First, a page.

The good thing about having the ability to analyze our DNA and see if we are likely to contract certain diseases is that some form of treatment can sometimes be started before the disease even appears.  We are about to enter a new age of medicine where newborn infants are routinely screened for a host of genetic diseases. Lifesaving steps can be taken while the disease still lies dormant in the baby’s DNA.  This, of course, is only the first step into a new realm of biology that will soon create a whole new set of questions that must be answered by those who would set our ethical bearings.

For example, it is well known that some people are born with bodies that produce mostly “fast twitch” muscle tissue in their legs, while others produce mostly “slow twitch” muscle tissue.  The fast twitch people are natural sprinters while the slow twitchers are more suited to running marathons.  Let’s suppose a child enters high school and decides to try out for the track team.  Let’s suppose the child wants to train for and run the 100 meters race; however, let’s also suppose that his DNA analysis shows that he will never be a competitive sprinter, no matter how hard he trains.  What should the track coach do?

Let’s suppose that, at some point in time, a structure in our DNA is discovered that promotes certain types of intellectual activity, such as music or art or mathematics.  It’s not impossible. There are well known cases of geniuses in the arts, like Mozart, who created magnificent music at a very early age.  Could this astonishing capability have all been taught by his father?  Maybe, but maybe not.  So, what do we do if more and more DNA research shows that we are all born with different gifts and capabilities, as well as different weaknesses.  Do we make use of such information starting from an early age or do we pretend that it isn’t real because we are all created equal?

We will soon have to contend with the fact that Jefferson’s statement was a statement of equality of rights and not literal physical or mental equality.  We have already entered the age when we can predict with high degrees of certainty which people will contract which diseases, just by examining their DNA.  The question we are about to face is this: do we hold on to “equality” with a religious fervor and refuse to go where no man has gone before, or do we boldly look at the facts encoded in our DNA, accept what is written there, and then decide to use that information for the benefit of all?

And the biggest question of all might be: Who will be the Decider?

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Is it me?  Has anyone else noticed a gradual degradation in U.S. television news over the years?  Maybe it’s my imagination, but I seem to recall that when CNN started out with their continuous news coverage channel they really had lots of news to report. Didn’t they used to have reporters all around the world, from Tokyo to Sydney to Rio de Janeiro, sending in reports of the latest news from even the remotest parts of the planet? Now, if you watch CNN, you seldom see a report from one of their reporters from some exotic locale.  When was the last time we had a CNN report from Mumbai or Shanghai?  How about Brussels or Manila?  What about Auckland or Toronto? Doesn’t news happen in those places anymore?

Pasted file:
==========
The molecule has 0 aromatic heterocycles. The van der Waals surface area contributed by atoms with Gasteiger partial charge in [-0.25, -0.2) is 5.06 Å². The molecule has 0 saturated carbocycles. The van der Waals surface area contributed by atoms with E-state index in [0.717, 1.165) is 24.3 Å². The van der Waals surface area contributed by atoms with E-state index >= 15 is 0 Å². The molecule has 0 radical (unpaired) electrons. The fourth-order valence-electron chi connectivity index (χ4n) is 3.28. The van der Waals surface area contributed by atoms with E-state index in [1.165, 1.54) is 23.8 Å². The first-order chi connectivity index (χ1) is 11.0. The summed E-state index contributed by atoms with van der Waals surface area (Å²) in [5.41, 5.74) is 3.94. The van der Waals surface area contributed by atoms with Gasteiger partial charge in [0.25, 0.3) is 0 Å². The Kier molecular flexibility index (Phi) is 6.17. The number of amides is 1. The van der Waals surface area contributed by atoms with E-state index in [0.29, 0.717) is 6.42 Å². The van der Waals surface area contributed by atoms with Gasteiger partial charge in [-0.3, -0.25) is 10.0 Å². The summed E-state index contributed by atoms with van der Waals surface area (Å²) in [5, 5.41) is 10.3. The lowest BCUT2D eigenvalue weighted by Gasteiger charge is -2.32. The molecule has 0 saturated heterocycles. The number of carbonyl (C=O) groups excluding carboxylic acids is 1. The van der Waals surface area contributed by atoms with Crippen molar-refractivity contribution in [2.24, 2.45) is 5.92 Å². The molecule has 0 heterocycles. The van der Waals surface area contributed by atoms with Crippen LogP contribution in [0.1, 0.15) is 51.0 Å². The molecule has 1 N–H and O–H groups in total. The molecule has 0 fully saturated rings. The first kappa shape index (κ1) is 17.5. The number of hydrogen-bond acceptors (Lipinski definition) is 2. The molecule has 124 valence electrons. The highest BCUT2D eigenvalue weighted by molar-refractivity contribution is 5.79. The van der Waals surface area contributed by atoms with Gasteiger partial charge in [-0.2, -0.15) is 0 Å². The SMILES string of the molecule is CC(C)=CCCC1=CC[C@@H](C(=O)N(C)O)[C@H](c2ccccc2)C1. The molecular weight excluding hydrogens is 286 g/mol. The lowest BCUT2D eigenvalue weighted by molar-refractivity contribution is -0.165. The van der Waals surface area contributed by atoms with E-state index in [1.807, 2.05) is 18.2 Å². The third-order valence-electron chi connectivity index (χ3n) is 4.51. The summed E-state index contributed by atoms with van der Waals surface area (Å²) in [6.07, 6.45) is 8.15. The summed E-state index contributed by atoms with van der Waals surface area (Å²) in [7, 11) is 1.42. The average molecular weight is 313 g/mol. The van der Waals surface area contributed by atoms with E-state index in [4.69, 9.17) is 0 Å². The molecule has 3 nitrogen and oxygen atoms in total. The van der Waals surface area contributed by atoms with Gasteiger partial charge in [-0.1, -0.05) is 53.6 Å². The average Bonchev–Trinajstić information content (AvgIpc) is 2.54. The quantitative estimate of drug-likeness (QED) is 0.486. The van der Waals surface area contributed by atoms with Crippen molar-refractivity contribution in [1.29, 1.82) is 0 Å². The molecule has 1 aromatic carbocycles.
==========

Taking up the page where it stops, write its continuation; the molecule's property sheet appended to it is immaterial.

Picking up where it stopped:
I suppose budgets being what they are, the news people have had to cut back on their major expenses – you know things like covering the news.  Today, if you turn on CNN you have a 50/50 chance at best of getting coverage of a news event. You are just as likely (if not more likely) of getting one of their staff “experts” commenting on the economy and what you should do with your money or another CNN “expert” commenting on politics and whether Barack Obama has a chance of being reelected in 2012. This is news?

Lest it appear that this is an anti-CNN rant only, let me assure you that I find Fox News equally, if not more so, vapid.  Besides Fax’s vapidity, I find I also have to contend with what seems to be a slight right-wing spin on their reporting. Has anyone else noticed that? I have to wonder if they are trying to influence my opinion rather than just reporting the news as it happens.  The result is that I seldom watch Fox. It’s just my opinion, but they seem to be just a little too, how shall I say it? Foxy. Yes, that’s it, a little too foxy.

It seems that the old, established networks like NBC, CBS, and ABC still put together a nightly version of the news that is fairly straightforward. However, I still feel they are provincial, if not myopic, in their coverage of important news in the today’s world.  There is still a great emphasis on happenings in the U.S.  Perhaps too much.  Remember the global economy?  Remember multinational corporations? Remember the United Nations? The world today is not the same world we had  twenty or thirty years ago.  Everything is interconnected and whenever we pull on a string here, or someone on the other side of the world pulls a string there, the effects are felt everywhere.  We are caught up in a giant web of interconnectedness. The world economic collapse is a very good, but not the only, example of this. So shouldn’t we have news reported to us that is much more global in scale? Don’t the U.S. news organizations realize that the world really is round and that as a result something very important is happening somewhere in the world 24 hours a day?  So why don’t they tell us about it instead of inundating us with hour upon hour of vapid opinions by their staff commentators? Could it be because they are running low budget operations and can’t actually afford to cover the world news as they should?  I don’t know.  Maybe.